Objective: To apply human error theory to explain non-adherence and examine how well it fits.
Method: Patients who were taking chronic medication were telephoned and asked whether they had been adhering to their medicine, and if not the reasons were explored and analysed according to a human error theory.
Results: Of 105 patients, 87 were contacted by telephone and they took part in the study. Forty-two recalled being non-adherent, 17 of them in the last 7 days; 11 of the 42 were intentionally non-adherent. The errors could be described by human error theory, and it explained unintentional non-adherence well, however, the application of 'rules' was difficult when considering mistakes. The consideration of error producing conditions and latent failures also revealed useful contributing factors.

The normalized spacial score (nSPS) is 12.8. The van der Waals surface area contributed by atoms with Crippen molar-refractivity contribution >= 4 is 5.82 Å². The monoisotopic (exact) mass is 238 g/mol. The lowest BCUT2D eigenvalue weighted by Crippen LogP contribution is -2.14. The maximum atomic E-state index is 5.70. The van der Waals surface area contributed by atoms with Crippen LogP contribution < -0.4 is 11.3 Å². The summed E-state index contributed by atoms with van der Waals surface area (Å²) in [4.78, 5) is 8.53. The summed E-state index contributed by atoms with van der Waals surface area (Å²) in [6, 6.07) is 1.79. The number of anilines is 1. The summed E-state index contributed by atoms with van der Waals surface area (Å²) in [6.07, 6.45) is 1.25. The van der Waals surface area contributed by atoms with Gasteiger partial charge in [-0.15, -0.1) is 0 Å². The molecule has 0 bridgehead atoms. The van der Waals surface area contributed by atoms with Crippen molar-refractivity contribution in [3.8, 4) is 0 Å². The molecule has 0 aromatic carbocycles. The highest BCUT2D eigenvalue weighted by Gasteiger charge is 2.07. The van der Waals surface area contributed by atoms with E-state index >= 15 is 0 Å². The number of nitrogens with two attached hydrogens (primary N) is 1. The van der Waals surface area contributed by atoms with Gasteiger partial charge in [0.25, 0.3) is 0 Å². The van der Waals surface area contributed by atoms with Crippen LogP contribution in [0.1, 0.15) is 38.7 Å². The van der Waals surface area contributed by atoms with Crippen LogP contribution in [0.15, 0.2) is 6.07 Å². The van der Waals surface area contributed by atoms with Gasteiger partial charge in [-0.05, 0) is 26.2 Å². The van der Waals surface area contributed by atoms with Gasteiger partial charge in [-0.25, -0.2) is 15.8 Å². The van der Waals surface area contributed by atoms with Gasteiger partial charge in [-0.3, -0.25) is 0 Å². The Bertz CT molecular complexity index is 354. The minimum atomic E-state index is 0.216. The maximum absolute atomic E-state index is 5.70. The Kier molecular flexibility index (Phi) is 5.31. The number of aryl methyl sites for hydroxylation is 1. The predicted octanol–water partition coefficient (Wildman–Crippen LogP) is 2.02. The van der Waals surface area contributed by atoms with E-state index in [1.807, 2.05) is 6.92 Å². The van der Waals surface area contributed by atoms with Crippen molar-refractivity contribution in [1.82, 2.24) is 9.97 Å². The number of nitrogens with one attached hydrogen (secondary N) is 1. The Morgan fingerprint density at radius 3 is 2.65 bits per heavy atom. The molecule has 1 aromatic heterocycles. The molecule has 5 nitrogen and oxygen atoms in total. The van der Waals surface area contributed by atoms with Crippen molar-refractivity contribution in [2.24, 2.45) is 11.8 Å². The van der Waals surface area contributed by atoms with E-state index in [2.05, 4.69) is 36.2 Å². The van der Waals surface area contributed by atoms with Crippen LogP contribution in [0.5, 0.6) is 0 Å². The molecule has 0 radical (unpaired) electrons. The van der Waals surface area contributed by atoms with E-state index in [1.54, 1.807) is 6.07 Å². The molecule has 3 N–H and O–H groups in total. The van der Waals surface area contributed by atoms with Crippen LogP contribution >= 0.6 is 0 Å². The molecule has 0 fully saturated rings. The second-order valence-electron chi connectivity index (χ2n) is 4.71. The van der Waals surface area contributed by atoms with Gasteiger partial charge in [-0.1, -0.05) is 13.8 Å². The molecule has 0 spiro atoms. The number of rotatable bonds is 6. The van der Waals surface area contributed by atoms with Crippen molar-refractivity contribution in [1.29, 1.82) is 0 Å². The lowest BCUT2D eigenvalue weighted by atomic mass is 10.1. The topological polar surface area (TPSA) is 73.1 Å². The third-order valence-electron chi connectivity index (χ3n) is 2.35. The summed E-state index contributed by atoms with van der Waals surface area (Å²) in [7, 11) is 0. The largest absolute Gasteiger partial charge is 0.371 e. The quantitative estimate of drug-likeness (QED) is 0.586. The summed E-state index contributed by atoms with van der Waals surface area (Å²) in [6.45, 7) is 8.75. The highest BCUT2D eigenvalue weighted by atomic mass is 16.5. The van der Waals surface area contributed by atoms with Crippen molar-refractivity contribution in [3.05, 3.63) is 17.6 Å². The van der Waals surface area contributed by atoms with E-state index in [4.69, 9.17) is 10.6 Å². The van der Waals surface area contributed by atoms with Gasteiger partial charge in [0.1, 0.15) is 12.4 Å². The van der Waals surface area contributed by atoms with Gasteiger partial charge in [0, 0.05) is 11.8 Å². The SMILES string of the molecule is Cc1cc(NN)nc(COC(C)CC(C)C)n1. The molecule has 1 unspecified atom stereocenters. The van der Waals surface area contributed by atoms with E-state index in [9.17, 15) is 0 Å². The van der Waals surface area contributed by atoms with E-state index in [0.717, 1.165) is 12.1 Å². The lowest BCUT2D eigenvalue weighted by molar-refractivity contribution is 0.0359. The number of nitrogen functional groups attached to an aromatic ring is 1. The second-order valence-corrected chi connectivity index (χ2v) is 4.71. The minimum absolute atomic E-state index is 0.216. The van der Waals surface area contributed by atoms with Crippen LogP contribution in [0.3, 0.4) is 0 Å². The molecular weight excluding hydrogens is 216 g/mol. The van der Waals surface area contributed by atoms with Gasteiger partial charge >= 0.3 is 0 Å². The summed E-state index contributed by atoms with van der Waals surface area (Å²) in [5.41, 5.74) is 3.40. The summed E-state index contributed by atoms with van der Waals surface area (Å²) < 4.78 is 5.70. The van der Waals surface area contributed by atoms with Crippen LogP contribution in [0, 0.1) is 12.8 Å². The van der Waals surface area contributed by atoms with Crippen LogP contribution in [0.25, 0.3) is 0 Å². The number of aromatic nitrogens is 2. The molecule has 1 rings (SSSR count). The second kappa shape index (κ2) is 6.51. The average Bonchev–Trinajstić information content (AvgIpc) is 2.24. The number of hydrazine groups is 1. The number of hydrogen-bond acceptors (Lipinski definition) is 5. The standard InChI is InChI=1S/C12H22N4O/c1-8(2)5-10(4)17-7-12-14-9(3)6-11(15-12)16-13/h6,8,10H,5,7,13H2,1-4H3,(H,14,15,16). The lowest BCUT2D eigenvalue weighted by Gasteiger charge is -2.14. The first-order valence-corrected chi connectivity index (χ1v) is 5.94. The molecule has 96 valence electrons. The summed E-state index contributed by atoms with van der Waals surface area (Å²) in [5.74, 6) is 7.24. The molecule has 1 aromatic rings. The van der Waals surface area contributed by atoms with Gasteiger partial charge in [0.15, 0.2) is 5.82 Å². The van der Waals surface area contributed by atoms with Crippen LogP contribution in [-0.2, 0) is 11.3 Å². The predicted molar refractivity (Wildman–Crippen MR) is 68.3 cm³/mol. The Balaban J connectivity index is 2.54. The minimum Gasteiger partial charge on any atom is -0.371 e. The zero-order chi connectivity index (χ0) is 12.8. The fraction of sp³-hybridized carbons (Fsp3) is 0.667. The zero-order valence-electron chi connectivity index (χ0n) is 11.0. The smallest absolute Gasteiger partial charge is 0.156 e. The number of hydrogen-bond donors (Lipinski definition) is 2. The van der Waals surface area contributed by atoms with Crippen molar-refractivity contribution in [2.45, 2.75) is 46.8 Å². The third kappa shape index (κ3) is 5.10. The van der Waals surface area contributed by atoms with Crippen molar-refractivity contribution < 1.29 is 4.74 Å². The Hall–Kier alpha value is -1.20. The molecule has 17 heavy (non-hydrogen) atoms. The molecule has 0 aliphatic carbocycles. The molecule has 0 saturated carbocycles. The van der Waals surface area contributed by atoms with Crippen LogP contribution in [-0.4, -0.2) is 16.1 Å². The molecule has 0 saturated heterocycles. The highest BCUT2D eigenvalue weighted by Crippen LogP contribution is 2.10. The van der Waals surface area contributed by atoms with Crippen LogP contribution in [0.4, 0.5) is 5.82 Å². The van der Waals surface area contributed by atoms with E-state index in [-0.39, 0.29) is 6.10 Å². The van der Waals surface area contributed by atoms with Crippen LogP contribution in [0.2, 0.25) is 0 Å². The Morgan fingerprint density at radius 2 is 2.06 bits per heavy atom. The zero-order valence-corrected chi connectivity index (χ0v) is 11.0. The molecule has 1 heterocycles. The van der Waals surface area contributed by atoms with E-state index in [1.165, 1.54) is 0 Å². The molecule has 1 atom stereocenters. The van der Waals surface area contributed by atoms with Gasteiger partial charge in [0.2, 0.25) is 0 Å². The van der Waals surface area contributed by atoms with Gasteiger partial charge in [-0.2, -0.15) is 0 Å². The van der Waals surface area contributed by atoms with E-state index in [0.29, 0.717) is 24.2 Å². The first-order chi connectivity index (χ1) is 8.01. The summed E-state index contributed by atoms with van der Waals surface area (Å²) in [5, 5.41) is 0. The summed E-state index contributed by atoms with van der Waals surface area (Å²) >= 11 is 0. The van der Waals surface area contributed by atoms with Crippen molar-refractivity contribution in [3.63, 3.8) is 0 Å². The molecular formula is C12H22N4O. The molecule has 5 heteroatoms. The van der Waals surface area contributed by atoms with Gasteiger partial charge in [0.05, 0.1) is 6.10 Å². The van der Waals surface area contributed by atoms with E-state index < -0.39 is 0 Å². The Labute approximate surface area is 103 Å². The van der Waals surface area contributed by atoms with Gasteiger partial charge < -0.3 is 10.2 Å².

Conclusion: Human error theory offers a new and valuable way of understanding non-adherence, and could inform interventions. However, the theory needs further development to explain intentional non-adherence.